The Formation of the Oregon State Golf Association
(later Oregon Golf Association)
First attempt in May 1920
Walter Pearson of Waverley canvassed for the formation of a state golf association. Waverley introduced a state championship for men and women in 1905. Because Waverley hosted every event except 1917 (Gearhart) various members acted as chairman of the state championship committee. In May Pearson argued the tournament required a permanent organization to operate the event. This association would canvass the Oregon clubs to send players. Most important was the fact Oregon required a standard handicapping system for all clubs. At this time clubs determined the handicaps for their members. During the state championship four- man teams from the clubs competed for the John G. Clemson trophy. Because the players used their handicaps, the Waverley committee had to make adjustments to the players’ handicaps competing in order for each team to compete on an equal basis. Unfortunately, his efforts failed. Only the three private Portland golf clubs, Portland, Tualatin, and Waverley expressed an interest in forming a state association.
Formation May 1924
In 1924 at their annual general meeting, the USGA encouraged the remaining states that did not have a golf association to form one. Golf expansion hit Oregon. Newspaper accounts illustrated the extent of the expansion. By the end of 1924, the Portland area would have 11 clubs and the remaining state would have 17 clubs in existence or under construction.
Portland Area: Waverley Portland, Tualatin, Eastmoreland, Rose City, Oswego Lake, Alderwood, West Hills, Ruby, Multnomah and Columbia. All had 18 holes except for West Hills
Outside Portland Area: Gearhart, Eugene, Astoria, Hood River, Enterprise, Seaside, Medford, The Dalles, La Grande, Salem, Albany, Oregon city, Baker, Corvallis, Marshfield, Roseburg, Pendleton. Except for Gearhart (18) all were 9-hole courses.
In February 1924, two representatives from each of Waverley, Portland, and Tualatin golf clubs decided to sponsor the formation of a golf association. The six founders, invited the other golf clubs throughout the state to send representatives to a meeting at Waverley on March 15th, 1924. Immediately seven clubs – Hood River, Oregon city, Corvalis, Eugene, Roseburg, Astoria and Alderwood – responded positively. Albany, Illahee, Salem, and Pendelton joined the March 15th meeting. The group elected Lester Humphreys, Portland GC, as President, Harry Thompson, Waverley CC, as Vice-President, and Edwin Neustadtler, Tualatin GC, as Secretary of the new OREGON STATE GOLF ASSOCIATION. Nine directors formed the OSGA Board. Most important for the future, the new association adopted, with a few minor changes, the bylaws of the PNGA. This meant, the men’s and women’s state championships would be hosted each year at an eighteen-hole golf course. The state association also added a handicap men’s event just like the PNGA operated. Similar to the PNGA, the President of the host club also acted as the President of the state association. Most important all member clubs agreed to a standard handicap system and a standard set of rules of golf. Each member club could send two representatives to the annual general meeting to be held during the state championships. The new OSGA immediately began the organizing the 1924 state championships hosted by the President’s club – the Portland GC.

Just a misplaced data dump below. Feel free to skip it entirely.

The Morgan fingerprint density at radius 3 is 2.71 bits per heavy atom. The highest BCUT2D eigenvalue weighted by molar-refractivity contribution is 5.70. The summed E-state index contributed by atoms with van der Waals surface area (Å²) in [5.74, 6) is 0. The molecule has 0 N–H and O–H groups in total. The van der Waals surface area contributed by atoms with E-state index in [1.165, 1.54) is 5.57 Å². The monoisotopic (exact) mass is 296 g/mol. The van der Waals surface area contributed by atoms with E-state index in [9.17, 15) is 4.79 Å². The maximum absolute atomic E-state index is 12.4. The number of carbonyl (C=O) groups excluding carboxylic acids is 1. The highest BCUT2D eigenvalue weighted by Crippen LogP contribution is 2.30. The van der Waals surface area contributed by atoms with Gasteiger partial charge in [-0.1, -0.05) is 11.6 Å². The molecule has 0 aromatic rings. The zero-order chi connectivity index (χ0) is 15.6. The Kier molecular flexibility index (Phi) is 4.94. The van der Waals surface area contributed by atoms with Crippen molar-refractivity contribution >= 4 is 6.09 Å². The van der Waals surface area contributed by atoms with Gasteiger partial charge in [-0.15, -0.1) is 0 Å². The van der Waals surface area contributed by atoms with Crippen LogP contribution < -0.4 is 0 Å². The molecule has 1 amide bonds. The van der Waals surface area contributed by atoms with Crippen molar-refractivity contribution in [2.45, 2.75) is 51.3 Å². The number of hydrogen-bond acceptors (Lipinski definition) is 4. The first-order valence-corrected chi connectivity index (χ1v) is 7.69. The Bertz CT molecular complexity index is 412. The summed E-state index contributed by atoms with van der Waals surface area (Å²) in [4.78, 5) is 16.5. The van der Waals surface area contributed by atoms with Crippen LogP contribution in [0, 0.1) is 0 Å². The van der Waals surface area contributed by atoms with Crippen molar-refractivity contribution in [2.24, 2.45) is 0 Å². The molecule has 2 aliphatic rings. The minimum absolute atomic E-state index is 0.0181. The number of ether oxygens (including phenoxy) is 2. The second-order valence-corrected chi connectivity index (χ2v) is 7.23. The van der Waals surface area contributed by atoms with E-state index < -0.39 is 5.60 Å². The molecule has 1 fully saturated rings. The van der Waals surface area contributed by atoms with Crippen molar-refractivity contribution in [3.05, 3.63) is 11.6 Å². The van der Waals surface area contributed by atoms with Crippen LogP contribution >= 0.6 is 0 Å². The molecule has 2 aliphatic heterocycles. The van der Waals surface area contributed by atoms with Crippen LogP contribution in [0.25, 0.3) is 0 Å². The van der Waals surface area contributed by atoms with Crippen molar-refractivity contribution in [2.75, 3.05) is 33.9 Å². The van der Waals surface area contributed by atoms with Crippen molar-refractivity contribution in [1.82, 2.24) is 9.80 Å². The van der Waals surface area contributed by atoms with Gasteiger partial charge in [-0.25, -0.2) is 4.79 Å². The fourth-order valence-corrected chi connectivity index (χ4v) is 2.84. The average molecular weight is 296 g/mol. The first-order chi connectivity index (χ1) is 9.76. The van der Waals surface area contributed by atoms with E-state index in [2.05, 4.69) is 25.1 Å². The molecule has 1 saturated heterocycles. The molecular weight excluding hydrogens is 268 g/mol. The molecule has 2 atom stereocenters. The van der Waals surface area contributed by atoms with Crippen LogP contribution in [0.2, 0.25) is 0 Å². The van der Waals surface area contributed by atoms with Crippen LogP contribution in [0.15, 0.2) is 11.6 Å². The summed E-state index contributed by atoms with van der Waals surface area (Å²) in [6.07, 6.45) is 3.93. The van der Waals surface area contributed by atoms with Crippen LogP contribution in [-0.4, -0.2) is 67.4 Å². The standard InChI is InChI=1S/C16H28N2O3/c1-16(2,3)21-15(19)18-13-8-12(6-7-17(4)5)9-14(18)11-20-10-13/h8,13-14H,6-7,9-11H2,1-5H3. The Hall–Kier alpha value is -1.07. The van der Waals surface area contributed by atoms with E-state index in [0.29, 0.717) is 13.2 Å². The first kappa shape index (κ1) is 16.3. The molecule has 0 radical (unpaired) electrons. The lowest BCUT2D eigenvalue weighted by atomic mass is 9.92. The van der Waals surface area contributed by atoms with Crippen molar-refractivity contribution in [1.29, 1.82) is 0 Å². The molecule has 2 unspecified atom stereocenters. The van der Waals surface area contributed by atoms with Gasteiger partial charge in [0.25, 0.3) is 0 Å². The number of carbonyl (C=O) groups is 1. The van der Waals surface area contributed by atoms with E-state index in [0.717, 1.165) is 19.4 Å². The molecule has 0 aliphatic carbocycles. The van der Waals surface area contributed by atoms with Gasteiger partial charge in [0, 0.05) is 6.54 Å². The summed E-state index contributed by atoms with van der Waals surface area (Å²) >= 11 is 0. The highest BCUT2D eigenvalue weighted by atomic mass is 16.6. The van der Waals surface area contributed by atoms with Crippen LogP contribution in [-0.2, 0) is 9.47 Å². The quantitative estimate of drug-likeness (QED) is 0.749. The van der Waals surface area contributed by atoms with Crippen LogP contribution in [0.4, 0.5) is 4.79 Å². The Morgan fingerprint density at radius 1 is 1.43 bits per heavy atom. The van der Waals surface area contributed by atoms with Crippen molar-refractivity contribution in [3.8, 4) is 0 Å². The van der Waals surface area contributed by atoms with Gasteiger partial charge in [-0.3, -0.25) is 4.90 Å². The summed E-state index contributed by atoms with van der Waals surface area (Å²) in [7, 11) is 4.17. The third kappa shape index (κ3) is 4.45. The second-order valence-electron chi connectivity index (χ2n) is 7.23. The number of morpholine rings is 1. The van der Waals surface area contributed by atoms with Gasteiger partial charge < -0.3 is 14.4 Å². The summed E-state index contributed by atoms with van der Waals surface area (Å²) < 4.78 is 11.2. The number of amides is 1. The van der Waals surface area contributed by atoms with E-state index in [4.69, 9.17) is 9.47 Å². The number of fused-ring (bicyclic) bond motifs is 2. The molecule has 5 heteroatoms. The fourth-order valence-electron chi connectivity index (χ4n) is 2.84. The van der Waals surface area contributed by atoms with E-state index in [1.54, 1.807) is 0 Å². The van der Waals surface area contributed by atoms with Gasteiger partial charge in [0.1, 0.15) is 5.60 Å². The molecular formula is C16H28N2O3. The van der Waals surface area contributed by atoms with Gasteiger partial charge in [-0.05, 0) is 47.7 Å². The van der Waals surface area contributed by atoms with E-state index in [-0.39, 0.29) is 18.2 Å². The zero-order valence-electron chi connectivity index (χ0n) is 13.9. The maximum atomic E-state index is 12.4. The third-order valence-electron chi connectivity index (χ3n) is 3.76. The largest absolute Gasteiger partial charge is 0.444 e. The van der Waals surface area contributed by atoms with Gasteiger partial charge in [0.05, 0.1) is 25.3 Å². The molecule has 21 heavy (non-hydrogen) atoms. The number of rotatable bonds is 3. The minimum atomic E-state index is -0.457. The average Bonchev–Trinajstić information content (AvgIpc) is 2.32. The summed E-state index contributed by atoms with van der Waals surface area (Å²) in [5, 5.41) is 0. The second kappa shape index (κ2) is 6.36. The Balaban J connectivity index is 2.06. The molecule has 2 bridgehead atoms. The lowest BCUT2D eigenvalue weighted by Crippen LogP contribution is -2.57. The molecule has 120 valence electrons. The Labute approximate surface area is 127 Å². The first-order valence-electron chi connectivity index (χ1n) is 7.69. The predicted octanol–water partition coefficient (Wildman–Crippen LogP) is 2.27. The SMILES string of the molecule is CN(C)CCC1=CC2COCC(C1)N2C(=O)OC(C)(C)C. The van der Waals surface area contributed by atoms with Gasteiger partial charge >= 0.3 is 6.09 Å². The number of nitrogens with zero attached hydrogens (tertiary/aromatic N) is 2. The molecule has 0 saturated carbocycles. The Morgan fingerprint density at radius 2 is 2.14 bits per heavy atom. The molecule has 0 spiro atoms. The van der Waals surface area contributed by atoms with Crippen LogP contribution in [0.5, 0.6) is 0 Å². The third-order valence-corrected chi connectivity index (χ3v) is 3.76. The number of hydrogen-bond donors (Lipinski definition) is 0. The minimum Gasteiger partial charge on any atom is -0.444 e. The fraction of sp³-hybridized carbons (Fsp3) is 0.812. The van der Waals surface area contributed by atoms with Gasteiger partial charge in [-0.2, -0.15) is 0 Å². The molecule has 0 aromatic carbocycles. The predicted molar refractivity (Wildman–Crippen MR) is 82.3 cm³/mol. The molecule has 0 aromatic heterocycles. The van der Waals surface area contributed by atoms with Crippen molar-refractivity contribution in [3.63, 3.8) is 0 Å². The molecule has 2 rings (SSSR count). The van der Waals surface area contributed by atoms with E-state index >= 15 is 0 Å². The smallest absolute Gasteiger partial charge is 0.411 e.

At this time Mrs. Pat Allen acted as President of the Portland Women’s Golf Association. Immediately upon the formation of the OSGA, she invited women’s clubs from outside the Portland area that belonged to the PNGA or the OSGA to form the Oregon Women’s Golf Association. This group operated inter-club events, pro-am tournaments, and exhibition matches throughout Oregon. The OSGA operated the women’s state championship.
Further research is required to determine:
When was the word “State” eliminated from the state Association name?
Did the Oregon Women’s Golf Association ever operate the state championship?
Were the state championships ever held on a nine-hole course?